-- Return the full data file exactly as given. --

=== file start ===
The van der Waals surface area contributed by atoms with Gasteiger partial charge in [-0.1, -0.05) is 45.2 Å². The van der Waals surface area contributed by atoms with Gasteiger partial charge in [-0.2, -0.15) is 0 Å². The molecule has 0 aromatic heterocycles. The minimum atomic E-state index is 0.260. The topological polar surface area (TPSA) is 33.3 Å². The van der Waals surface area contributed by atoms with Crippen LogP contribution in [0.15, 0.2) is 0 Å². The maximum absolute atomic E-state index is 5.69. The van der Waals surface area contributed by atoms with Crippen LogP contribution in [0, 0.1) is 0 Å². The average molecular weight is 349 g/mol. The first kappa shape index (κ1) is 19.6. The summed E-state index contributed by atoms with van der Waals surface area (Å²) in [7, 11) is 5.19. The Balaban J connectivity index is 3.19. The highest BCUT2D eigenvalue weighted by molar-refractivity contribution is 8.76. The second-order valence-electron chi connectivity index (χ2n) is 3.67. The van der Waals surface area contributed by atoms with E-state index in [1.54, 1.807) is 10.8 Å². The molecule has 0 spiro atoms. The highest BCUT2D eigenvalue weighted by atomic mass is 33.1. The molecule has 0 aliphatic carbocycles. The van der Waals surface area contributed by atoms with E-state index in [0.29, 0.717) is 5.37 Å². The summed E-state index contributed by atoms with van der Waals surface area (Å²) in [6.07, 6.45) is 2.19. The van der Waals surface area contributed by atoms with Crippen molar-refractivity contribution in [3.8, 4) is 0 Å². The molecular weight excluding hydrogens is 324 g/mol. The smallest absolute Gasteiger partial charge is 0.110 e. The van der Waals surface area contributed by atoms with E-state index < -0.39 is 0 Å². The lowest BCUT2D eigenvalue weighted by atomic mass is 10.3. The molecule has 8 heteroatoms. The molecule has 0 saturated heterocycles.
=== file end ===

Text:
The van der Waals surface area contributed by atoms with Gasteiger partial charge in [-0.1, -0.05) is 45.2 Å². The van der Waals surface area contributed by atoms with Gasteiger partial charge in [-0.2, -0.15) is 0 Å². The molecule has 0 aromatic heterocycles. The minimum atomic E-state index is 0.260. The topological polar surface area (TPSA) is 33.3 Å². The van der Waals surface area contributed by atoms with Crippen LogP contribution in [0.15, 0.2) is 0 Å². The maximum absolute atomic E-state index is 5.69. The van der Waals surface area contributed by atoms with Crippen LogP contribution in [0, 0.1) is 0 Å². The average molecular weight is 349 g/mol. The first kappa shape index (κ1) is 19.6. The summed E-state index contributed by atoms with van der Waals surface area (Å²) in [7, 11) is 5.19. The Balaban J connectivity index is 3.19. The highest BCUT2D eigenvalue weighted by molar-refractivity contribution is 8.76. The second-order valence-electron chi connectivity index (χ2n) is 3.67. The van der Waals surface area contributed by atoms with E-state index in [1.54, 1.807) is 10.8 Å². The molecule has 0 spiro atoms. The highest BCUT2D eigenvalue weighted by atomic mass is 33.1. The molecule has 0 aliphatic carbocycles. The van der Waals surface area contributed by atoms with E-state index in [0.29, 0.717) is 5.37 Å². The summed E-state index contributed by atoms with van der Waals surface area (Å²) in [6.07, 6.45) is 2.19. The van der Waals surface area contributed by atoms with Crippen molar-refractivity contribution in [3.8, 4) is 0 Å². The molecular weight excluding hydrogens is 324 g/mol. The smallest absolute Gasteiger partial charge is 0.110 e. The van der Waals surface area contributed by atoms with E-state index < -0.39 is 0 Å². The lowest BCUT2D eigenvalue weighted by atomic mass is 10.3. The molecule has 8 heteroatoms. The molecule has 0 saturated heterocycles.